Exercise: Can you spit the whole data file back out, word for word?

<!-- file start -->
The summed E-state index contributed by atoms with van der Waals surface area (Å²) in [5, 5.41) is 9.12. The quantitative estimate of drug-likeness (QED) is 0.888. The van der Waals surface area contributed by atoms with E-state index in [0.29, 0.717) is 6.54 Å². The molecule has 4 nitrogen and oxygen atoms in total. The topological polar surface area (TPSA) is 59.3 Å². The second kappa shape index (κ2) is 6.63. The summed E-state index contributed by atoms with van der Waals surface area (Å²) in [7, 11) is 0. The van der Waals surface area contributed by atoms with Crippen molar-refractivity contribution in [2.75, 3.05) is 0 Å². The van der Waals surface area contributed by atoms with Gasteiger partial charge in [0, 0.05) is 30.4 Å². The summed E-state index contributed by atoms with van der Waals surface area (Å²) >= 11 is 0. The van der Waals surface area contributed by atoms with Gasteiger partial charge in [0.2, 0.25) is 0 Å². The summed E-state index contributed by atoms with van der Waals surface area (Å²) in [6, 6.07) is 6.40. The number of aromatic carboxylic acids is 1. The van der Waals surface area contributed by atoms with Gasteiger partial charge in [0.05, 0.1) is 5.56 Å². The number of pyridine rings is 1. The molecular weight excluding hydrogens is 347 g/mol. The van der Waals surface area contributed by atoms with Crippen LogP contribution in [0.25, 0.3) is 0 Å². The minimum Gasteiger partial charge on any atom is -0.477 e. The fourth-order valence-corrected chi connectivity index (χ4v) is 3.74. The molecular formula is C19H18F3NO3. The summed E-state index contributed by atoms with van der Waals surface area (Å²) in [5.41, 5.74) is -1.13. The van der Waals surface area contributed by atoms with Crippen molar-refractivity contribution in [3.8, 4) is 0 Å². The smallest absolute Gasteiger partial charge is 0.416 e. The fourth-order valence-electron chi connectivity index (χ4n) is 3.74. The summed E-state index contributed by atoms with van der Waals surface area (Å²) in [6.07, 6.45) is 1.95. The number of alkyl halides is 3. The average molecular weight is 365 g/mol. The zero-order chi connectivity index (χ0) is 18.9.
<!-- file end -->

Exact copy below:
The summed E-state index contributed by atoms with van der Waals surface area (Å²) in [5, 5.41) is 9.12. The quantitative estimate of drug-likeness (QED) is 0.888. The van der Waals surface area contributed by atoms with E-state index in [0.29, 0.717) is 6.54 Å². The molecule has 4 nitrogen and oxygen atoms in total. The topological polar surface area (TPSA) is 59.3 Å². The second kappa shape index (κ2) is 6.63. The summed E-state index contributed by atoms with van der Waals surface area (Å²) in [7, 11) is 0. The van der Waals surface area contributed by atoms with Crippen molar-refractivity contribution in [2.75, 3.05) is 0 Å². The van der Waals surface area contributed by atoms with Gasteiger partial charge in [0, 0.05) is 30.4 Å². The summed E-state index contributed by atoms with van der Waals surface area (Å²) >= 11 is 0. The van der Waals surface area contributed by atoms with Gasteiger partial charge in [0.2, 0.25) is 0 Å². The summed E-state index contributed by atoms with van der Waals surface area (Å²) in [6, 6.07) is 6.40. The number of aromatic carboxylic acids is 1. The van der Waals surface area contributed by atoms with Gasteiger partial charge in [0.05, 0.1) is 5.56 Å². The number of pyridine rings is 1. The molecular weight excluding hydrogens is 347 g/mol. The van der Waals surface area contributed by atoms with Crippen LogP contribution in [0.25, 0.3) is 0 Å². The minimum Gasteiger partial charge on any atom is -0.477 e. The fourth-order valence-corrected chi connectivity index (χ4v) is 3.74. The molecular formula is C19H18F3NO3. The summed E-state index contributed by atoms with van der Waals surface area (Å²) in [5.41, 5.74) is -1.13. The van der Waals surface area contributed by atoms with Crippen molar-refractivity contribution in [3.8, 4) is 0 Å². The smallest absolute Gasteiger partial charge is 0.416 e. The fourth-order valence-electron chi connectivity index (χ4n) is 3.74. The summed E-state index contributed by atoms with van der Waals surface area (Å²) in [6.07, 6.45) is 1.95. The number of alkyl halides is 3. The average molecular weight is 365 g/mol. The zero-order chi connectivity index (χ0) is 18.9.